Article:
Humpesch, Uwe and Fesl, Christian
Biodiversity of macrozoobenthos in a large river, the Austrian Danube, including quantitative studies in a free-flowing stretch below Vienna: a short review.
Freshwater Forum, 24,
The Danube is ca. 2850 km in length and is the second largest river in Europe. The Austrian part of the Danube falls 156 metres in altitude over its 351 km length and, since the early 1950s, the river has been developed into a power-generating waterway, so that the continuity of the river is now interrupted by ten impounded areas. Only two stretches of the original free-flowing river are left, the Wachau region (above river-km 2005, west of Vienna) and the region downstream from the impoundment at Vienna (river-km 1921). Most of the recent theories and concepts related to invertebrates, in the context of the ecology of running waters, are based on studies on small streams, whereas investigations of large rivers have played a minor role for a long time, mainly due to methodological difficulties. The authors' recent detailed studies on macroinvertebrates in the free-flowing section of the Danube below Vienna, provide an excellent opportunity to survey or restate scientific hypotheses on the basis of a large river. In this review the main interest focuses on the investigation of biodiversity, i.e. the number of species and their relative proportions in the whole invertebrate community, as well as major governing environmental factors. The article summarises the species composition, the important environmental variables at the river cross-section and the effect of upstream impoundment on the riverbed and its fauna.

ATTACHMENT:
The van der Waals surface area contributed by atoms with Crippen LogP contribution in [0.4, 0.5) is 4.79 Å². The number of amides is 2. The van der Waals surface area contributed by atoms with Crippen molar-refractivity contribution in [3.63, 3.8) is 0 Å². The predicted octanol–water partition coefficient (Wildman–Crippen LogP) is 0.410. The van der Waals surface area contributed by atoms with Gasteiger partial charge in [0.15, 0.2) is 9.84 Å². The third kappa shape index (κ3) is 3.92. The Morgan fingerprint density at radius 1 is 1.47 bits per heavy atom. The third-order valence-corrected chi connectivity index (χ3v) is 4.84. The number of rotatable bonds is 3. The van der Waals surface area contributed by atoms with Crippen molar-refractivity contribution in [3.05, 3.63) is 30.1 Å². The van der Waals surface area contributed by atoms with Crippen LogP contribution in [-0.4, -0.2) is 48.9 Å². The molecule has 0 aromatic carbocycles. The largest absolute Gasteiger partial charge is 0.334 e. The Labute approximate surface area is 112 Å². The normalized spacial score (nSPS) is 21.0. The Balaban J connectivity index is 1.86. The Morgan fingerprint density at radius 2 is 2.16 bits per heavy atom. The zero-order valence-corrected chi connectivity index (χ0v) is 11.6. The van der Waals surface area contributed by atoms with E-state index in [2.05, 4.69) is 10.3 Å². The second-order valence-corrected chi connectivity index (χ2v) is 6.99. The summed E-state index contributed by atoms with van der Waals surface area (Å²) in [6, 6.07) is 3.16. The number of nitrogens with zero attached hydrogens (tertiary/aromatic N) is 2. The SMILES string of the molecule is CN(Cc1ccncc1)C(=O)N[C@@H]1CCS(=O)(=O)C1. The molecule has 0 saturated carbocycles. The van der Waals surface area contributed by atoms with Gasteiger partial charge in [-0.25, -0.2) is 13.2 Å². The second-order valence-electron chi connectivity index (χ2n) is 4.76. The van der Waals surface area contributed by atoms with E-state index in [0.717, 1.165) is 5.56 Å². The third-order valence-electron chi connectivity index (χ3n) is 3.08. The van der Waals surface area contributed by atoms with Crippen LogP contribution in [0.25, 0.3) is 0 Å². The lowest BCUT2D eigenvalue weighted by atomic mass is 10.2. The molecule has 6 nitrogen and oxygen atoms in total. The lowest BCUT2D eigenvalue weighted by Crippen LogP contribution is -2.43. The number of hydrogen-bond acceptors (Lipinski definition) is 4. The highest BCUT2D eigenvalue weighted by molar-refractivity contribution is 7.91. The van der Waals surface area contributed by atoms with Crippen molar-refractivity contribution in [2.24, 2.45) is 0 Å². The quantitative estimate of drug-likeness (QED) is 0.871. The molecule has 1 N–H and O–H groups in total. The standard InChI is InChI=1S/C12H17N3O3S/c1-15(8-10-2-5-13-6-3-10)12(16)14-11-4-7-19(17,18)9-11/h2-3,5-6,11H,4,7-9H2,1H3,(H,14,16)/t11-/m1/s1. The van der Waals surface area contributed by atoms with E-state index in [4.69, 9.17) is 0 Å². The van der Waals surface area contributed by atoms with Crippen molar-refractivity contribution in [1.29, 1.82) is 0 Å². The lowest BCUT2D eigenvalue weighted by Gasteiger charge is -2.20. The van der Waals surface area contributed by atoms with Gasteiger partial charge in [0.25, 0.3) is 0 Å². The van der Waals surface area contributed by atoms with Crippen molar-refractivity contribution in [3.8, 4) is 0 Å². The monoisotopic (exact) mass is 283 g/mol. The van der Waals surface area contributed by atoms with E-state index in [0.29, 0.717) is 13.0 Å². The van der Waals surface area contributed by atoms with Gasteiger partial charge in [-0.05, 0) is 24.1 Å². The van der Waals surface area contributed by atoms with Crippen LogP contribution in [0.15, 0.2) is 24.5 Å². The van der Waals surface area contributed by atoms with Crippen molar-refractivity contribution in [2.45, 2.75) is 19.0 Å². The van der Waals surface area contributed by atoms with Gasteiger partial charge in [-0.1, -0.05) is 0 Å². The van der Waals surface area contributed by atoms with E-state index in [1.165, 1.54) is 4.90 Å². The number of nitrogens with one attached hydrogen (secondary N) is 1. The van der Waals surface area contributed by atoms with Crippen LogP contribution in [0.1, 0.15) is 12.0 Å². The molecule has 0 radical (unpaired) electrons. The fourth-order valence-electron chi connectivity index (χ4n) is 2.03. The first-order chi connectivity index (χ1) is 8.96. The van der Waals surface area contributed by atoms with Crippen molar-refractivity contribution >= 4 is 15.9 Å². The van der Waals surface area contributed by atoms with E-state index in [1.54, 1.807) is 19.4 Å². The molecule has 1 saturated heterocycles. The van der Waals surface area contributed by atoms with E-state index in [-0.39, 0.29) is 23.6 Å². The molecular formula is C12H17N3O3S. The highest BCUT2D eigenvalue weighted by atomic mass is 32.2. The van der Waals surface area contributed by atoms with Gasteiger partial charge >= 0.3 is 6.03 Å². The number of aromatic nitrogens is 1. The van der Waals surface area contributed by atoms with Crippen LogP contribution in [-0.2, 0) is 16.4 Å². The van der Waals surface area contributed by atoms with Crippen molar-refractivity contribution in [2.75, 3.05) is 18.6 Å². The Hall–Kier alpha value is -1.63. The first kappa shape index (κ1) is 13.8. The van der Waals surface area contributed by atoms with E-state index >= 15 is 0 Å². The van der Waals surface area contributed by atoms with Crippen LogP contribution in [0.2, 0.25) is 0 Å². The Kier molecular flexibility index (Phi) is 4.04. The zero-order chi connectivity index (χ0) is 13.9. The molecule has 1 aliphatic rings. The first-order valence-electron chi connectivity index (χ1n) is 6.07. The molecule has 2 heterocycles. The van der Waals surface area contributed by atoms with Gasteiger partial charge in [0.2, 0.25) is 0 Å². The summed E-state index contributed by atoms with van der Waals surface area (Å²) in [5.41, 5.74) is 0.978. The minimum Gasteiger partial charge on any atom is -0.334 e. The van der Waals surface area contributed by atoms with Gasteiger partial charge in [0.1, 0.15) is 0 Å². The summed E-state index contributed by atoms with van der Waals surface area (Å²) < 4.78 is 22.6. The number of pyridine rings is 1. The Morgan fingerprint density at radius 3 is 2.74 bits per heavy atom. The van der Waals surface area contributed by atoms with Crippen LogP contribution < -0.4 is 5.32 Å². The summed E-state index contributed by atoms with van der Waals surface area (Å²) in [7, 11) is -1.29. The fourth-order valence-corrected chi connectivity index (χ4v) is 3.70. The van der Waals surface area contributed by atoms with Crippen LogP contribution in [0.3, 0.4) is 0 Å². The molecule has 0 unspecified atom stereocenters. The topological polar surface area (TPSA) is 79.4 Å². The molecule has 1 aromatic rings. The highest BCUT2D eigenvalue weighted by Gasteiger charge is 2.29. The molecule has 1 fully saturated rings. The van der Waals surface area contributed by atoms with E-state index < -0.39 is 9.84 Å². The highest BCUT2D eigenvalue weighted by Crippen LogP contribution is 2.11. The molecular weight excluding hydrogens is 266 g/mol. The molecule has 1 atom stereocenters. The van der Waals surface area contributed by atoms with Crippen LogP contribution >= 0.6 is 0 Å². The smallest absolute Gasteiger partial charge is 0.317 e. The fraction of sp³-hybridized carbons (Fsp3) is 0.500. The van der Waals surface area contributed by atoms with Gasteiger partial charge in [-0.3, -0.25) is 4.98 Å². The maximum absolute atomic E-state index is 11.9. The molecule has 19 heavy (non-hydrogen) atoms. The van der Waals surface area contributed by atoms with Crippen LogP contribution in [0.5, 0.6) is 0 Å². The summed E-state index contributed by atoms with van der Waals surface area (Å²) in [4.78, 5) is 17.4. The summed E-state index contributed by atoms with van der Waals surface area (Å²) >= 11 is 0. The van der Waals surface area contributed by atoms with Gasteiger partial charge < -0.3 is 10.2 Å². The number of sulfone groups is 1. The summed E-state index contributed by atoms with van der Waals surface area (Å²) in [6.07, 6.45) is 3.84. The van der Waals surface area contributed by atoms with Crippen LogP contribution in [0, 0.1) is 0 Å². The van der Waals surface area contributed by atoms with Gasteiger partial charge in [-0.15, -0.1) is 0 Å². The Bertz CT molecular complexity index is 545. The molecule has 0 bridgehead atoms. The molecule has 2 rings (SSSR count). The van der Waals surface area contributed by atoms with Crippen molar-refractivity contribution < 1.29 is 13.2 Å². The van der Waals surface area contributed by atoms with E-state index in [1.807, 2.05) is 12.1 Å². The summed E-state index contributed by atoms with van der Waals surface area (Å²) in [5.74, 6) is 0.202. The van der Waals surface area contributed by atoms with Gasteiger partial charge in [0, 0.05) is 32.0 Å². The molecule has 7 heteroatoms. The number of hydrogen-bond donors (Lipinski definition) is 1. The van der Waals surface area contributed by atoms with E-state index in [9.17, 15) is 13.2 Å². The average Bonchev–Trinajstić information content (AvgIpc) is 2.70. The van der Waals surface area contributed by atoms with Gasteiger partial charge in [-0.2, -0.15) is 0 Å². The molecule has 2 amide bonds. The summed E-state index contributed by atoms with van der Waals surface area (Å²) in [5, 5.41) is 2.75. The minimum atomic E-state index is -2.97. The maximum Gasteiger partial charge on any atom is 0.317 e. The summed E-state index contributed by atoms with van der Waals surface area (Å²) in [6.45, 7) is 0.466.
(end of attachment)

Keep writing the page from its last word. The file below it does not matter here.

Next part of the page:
||Biodiversity of macrozoobenthos in a large river, the Austrian Danube, including quantitative studies in a free-flowing stretch below Vienna: a short review
|Humpesch, Uwe |
|Fesl, Christian |
|Journal or Publication Title:
||Freshwater Biological Association
||Rivers; Fluvial features; Biodiversity; Species diversity; Zoobenthos; Stream flow; Indicator species; Austria; Danube
Hardy B Schwamm
||11 Jan 2011 12:45
||29 Sep 2011 15:59
Actions (login required)